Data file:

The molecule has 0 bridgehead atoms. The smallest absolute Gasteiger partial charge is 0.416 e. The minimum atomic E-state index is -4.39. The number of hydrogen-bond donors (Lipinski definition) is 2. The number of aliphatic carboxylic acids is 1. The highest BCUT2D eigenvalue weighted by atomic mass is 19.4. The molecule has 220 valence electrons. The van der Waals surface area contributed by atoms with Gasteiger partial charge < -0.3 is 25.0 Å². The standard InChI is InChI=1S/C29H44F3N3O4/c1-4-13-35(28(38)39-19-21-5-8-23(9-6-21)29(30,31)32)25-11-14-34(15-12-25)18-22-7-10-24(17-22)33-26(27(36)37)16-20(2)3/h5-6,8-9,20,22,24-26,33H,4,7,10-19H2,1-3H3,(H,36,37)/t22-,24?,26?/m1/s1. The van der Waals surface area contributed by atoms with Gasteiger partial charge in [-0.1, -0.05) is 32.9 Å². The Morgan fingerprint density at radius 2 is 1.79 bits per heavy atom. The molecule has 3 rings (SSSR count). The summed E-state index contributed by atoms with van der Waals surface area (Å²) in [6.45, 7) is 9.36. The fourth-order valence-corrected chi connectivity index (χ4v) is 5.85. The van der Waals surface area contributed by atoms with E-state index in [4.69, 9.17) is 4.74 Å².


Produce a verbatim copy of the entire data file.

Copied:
The molecule has 0 bridgehead atoms. The smallest absolute Gasteiger partial charge is 0.416 e. The minimum atomic E-state index is -4.39. The number of hydrogen-bond donors (Lipinski definition) is 2. The number of aliphatic carboxylic acids is 1. The highest BCUT2D eigenvalue weighted by atomic mass is 19.4. The molecule has 220 valence electrons. The van der Waals surface area contributed by atoms with Gasteiger partial charge < -0.3 is 25.0 Å². The standard InChI is InChI=1S/C29H44F3N3O4/c1-4-13-35(28(38)39-19-21-5-8-23(9-6-21)29(30,31)32)25-11-14-34(15-12-25)18-22-7-10-24(17-22)33-26(27(36)37)16-20(2)3/h5-6,8-9,20,22,24-26,33H,4,7,10-19H2,1-3H3,(H,36,37)/t22-,24?,26?/m1/s1. The van der Waals surface area contributed by atoms with Gasteiger partial charge in [-0.1, -0.05) is 32.9 Å². The Morgan fingerprint density at radius 2 is 1.79 bits per heavy atom. The molecule has 3 rings (SSSR count). The summed E-state index contributed by atoms with van der Waals surface area (Å²) in [6.45, 7) is 9.36. The fourth-order valence-corrected chi connectivity index (χ4v) is 5.85. The van der Waals surface area contributed by atoms with E-state index in [4.69, 9.17) is 4.74 Å².